Unfortunately, even Charlie had no luck in piecing together any information on the Banga family.
Robert had talked to historians in musty libraries, and animal training specialists in crowded kennels around the city and he still had no useable information.
He checked his watch again. Mickey was ten minutes late, they were to have met exactly at 7PM. Hungry and tired, he wanted to get something to eat and then drive to the Bronx safe house where Schmes and his family were staying – so far without incident.
The car's door flew open and Mickey slid into the passenger seat, dragging a large shopping bag with him.
He grinned at Robert. "Sorry I'm late, but I stopped to get us some grub to take to the safe house."
Robert couldn't help but stare. Mickey seemed to be glowing with health, and he was sporting a considerable five o'clock shadow. Something unusual for him.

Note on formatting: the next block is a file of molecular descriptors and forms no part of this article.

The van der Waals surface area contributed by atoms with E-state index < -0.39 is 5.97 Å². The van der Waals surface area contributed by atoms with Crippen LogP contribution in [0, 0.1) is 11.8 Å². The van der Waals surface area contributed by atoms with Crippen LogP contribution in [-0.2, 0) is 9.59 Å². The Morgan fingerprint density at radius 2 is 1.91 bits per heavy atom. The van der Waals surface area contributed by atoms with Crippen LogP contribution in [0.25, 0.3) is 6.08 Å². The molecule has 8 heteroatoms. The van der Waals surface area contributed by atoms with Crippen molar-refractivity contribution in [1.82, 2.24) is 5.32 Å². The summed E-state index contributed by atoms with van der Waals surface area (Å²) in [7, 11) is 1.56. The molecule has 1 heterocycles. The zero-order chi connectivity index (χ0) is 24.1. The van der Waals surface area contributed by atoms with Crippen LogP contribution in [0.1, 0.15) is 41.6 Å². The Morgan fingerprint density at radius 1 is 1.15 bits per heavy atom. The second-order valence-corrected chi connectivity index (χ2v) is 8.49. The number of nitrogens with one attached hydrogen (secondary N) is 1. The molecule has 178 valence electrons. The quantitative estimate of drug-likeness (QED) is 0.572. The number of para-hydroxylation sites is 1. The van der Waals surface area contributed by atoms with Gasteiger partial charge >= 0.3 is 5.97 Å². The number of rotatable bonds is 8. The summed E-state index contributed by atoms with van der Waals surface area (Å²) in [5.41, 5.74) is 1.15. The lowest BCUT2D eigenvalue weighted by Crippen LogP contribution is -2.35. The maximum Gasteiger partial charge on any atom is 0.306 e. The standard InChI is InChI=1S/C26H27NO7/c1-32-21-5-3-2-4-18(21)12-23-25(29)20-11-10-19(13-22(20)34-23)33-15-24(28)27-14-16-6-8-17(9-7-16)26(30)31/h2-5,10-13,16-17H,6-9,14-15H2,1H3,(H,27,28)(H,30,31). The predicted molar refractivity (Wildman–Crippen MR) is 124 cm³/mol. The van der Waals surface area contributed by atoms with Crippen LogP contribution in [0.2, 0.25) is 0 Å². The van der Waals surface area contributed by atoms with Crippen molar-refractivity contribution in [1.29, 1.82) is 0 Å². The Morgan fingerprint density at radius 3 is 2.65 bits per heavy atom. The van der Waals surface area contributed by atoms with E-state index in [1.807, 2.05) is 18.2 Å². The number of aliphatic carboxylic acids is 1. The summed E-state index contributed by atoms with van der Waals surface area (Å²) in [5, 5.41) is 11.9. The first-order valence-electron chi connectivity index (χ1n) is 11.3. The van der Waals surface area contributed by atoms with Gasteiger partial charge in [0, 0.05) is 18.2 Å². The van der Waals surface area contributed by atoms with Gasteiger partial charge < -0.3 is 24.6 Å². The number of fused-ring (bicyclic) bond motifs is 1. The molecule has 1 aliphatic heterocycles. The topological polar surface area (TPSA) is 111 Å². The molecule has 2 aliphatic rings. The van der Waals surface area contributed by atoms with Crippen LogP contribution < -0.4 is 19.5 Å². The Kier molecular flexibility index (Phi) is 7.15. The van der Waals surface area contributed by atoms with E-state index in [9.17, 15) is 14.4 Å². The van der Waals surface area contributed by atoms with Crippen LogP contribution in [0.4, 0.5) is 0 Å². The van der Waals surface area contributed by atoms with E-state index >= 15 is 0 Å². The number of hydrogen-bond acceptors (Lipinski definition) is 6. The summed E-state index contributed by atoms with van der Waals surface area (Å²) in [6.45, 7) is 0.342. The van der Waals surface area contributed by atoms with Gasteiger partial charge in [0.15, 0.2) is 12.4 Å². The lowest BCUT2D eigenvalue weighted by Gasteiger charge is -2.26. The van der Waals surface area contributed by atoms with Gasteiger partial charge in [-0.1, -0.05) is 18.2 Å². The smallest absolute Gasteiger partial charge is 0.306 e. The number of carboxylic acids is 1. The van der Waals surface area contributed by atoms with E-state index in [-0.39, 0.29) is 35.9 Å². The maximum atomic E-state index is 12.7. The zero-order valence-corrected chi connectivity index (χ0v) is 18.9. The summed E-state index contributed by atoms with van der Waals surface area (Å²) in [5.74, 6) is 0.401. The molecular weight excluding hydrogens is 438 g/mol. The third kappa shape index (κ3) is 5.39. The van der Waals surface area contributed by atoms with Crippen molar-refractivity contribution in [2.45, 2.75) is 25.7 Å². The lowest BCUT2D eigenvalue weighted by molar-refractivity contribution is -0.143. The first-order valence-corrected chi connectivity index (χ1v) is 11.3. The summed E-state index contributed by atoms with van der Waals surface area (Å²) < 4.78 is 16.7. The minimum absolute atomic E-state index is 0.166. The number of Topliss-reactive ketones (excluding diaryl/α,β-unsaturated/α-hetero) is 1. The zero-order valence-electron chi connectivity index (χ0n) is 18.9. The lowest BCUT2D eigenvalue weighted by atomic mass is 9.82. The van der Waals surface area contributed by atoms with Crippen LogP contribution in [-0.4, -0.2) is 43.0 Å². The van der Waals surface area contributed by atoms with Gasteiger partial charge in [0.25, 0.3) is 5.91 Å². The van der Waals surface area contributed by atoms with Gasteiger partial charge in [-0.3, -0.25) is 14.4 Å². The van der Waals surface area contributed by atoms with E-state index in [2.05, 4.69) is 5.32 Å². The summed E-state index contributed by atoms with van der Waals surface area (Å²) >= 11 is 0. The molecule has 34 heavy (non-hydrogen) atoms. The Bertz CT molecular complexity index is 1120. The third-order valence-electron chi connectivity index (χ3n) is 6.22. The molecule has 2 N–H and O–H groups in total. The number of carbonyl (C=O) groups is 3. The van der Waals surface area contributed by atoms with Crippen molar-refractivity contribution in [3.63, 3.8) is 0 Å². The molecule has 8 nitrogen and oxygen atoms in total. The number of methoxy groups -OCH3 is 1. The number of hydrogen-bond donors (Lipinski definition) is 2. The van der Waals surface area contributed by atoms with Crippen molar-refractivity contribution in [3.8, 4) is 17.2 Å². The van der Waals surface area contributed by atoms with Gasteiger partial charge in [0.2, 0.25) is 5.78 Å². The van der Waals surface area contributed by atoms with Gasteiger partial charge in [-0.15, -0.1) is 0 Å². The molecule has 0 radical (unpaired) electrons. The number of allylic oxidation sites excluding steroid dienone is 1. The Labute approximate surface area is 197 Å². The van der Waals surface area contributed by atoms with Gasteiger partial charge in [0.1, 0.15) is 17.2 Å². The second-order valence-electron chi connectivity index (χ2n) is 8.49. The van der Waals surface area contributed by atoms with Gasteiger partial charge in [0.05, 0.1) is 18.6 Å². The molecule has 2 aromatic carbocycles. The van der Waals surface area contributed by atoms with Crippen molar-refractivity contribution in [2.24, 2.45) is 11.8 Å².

Mickey started to dig into the shopping bag and Robert could detect the aromatic smell of hot food.
"Mickey, you know I am not fond of eating in cars." He eyed the younger man as he took out a large, foil wrapped package. "And you know that I do not permit eating in the Jag unless absolutely necessary."
"Calm down McCall, I didn't expect you to chow down here. The bag's filled with a good dinner to feed all of us once we get back to the safe house." He started to unwrap the foil. "And I gotta eat this now, it is a necessity. I've been ravenous all day. Like my mom used to say when I couldn't stop eating, I got a tape worm in me."
He dived into the bag again, "Where's the forks?" he said, a gruffness coming out in his voice.
Robert sighed and started the car. "Young men and their appetites."